S/he is your BFF but just doesn’t know where to draw the line. S/he is clingy, sulks if you don’t give him/her time, turns up at the most inopportune times — perhaps when you are with your boyfriend or girlfriend, with an important client or when you just want some ‘solo’ time — and sticks to you like you two are Siamese twins. And, even when you explain that there are times you need space even from a BFF, the person just refuses to understand.
Well, a lot of us have gone through this, haven’t we? Anita D’Souza, a Mumbai-based marketing executive, exasperatedly laments, “My office mates call Carol, my BFF, my shadow and that’s because wherever I go, she follows whether she’s welcome or not. The problem is that we work together and yes, she is my 3 a.m. friend and I confide in her and everything, but at times, it gets too much.”
Eighteen-year-old collegiate Vivek Shah too shares, “My best buddy gets extremely obnoxious if I sit with my other friends. He throws a tantrum, and even at times, loudly spills all the personal things I’ve shared with him about the others. It’s embarrassing. We’ve been friends for years and I understand the emotional baggage he’s carrying but this is ridiculous. I don’t know what to do...”
So, how do you handle a clingy friend? You don’t want to break the friendship — there have been good times galore — but at times, it can get ‘toxic’ too. What do you do then?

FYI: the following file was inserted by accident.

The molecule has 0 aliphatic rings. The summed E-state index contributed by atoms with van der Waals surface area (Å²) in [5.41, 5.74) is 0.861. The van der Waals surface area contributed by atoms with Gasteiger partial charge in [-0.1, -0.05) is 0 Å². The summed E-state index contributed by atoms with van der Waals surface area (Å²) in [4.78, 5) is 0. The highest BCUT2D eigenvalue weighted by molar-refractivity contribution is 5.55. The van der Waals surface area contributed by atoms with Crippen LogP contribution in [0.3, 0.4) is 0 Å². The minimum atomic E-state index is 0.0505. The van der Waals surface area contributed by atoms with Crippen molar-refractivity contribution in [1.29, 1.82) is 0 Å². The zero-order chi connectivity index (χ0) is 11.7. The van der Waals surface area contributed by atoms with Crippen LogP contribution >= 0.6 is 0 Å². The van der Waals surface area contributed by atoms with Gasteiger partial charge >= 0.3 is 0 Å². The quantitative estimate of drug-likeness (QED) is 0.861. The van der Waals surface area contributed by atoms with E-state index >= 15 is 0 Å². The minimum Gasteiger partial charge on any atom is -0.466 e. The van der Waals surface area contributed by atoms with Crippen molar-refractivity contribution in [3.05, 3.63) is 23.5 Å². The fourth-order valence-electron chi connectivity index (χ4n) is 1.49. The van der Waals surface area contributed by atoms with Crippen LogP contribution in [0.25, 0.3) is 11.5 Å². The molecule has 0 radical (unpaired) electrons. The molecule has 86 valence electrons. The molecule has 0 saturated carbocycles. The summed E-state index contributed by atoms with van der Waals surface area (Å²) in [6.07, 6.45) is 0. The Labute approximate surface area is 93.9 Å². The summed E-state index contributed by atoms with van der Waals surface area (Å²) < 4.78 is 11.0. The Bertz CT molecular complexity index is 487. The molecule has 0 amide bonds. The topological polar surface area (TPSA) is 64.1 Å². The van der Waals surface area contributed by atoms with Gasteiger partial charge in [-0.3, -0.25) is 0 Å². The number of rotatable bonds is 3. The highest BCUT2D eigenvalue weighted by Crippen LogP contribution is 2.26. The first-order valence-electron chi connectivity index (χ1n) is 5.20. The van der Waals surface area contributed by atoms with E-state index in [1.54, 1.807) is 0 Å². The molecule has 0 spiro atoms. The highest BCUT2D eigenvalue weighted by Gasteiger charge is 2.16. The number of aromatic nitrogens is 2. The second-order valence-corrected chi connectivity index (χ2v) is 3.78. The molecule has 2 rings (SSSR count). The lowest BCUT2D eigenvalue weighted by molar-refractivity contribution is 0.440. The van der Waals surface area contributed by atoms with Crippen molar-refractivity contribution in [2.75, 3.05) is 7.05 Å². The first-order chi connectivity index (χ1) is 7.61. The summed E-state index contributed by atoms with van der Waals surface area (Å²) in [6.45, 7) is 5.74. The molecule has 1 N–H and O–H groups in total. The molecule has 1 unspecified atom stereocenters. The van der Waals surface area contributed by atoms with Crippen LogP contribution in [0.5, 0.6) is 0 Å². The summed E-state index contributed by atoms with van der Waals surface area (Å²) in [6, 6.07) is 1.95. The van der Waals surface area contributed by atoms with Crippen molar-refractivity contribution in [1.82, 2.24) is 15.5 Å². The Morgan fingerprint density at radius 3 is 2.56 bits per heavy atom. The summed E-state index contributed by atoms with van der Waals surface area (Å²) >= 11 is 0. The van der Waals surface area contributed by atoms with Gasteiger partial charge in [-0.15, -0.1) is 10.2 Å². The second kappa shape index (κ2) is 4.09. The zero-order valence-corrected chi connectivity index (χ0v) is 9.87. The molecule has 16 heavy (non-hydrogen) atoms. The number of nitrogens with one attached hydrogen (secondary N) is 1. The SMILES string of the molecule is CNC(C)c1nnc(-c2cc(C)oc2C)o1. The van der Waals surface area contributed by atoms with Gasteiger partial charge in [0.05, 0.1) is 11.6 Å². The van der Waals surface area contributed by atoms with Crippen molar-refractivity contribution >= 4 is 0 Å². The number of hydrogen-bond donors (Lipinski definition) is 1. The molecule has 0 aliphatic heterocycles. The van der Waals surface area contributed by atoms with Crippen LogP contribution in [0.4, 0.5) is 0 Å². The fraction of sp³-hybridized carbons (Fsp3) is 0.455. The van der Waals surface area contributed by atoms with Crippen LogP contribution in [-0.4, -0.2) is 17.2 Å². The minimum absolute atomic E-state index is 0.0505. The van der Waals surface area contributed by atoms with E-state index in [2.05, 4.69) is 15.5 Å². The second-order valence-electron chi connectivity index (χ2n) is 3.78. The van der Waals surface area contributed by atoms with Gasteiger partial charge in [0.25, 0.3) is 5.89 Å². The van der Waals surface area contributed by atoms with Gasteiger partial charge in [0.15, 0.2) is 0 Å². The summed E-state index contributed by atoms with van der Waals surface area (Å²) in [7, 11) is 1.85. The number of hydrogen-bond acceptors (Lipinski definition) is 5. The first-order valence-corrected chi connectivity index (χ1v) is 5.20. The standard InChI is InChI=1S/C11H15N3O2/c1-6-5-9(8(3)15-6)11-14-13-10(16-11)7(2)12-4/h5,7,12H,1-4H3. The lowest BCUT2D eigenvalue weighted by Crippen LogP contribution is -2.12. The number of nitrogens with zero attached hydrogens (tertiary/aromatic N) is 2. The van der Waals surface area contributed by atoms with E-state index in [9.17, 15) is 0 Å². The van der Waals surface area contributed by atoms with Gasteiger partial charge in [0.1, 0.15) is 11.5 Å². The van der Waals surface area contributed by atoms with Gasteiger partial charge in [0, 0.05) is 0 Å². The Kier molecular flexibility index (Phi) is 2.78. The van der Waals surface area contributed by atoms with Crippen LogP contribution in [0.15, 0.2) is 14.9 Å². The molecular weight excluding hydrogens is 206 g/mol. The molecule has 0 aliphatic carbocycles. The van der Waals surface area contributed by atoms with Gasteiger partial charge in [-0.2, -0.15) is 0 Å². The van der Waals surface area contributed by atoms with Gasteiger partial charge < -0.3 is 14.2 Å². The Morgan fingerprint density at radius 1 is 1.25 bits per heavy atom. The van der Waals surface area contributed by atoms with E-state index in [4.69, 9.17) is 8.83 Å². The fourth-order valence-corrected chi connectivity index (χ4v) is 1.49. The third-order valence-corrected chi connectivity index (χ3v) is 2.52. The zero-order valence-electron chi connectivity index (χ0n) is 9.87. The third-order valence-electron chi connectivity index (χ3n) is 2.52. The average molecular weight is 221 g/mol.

Mumbai-based psychologist Dr Utsav Shankar avers, “If a friendship is causing you embarrassment, pain or problems, then it can be termed as ‘toxic’. Most of the time, it stems from the fact that the ‘clingy’ friend is over possessive or unsure about him/herself. ‘Clingy’ friendship can be confusing and hard to deal with because though it irritates you and may even cause you some embarrassment, you still value the relationship despite the hurt it causes.”
How do you gauge if the ‘clingy’ friendship is worth continuing or not? Dr Utsav continues, “Well, for one, list out all the pros and cons of the friendship and then check out if the bad outbalances the good. Don’t continue the friendship just because you feel guilty or pressurised to stay in the relationship. And if you do want to continue the friendship, sit with your friend and tell him/her straight what is bothering you about them. Be emphatic. I suggest if the friendship is hurting you but you still want to continue with it, take a break from the friendship. Don’t let your friend put you on a guilt trip or pressurise you, you are entitled to some ‘me’ time, go ahead and take it.”
So, can you save the friendship as well as yourself from the friendship? Mumbai-based psychiatrist Dr Anjali Solanki says, “It’s hard to give up on a friendship even if it becomes a problem. But the solution for this is to tell your friend right from the beginning that their behaviour is becoming an embarrassment or an irritant. Tell your friend you care about them and the reason, they are your BFF is because s/he is special and there’s no need to be insecure about anything or anyone. Having said that, also speak firmly that you need space and the friendship will thrive better if there is breathing space between you two.”
However, there will be times when the friend will simply refuse to listen to you. They cannot fathom that their behaviour is wrong. These are tricky situations. It’s your call then — to continue or not to, and/or drive sense into your friend in a manner that s/he understands.
Just remember, the relationship is important, but not more than your sanity.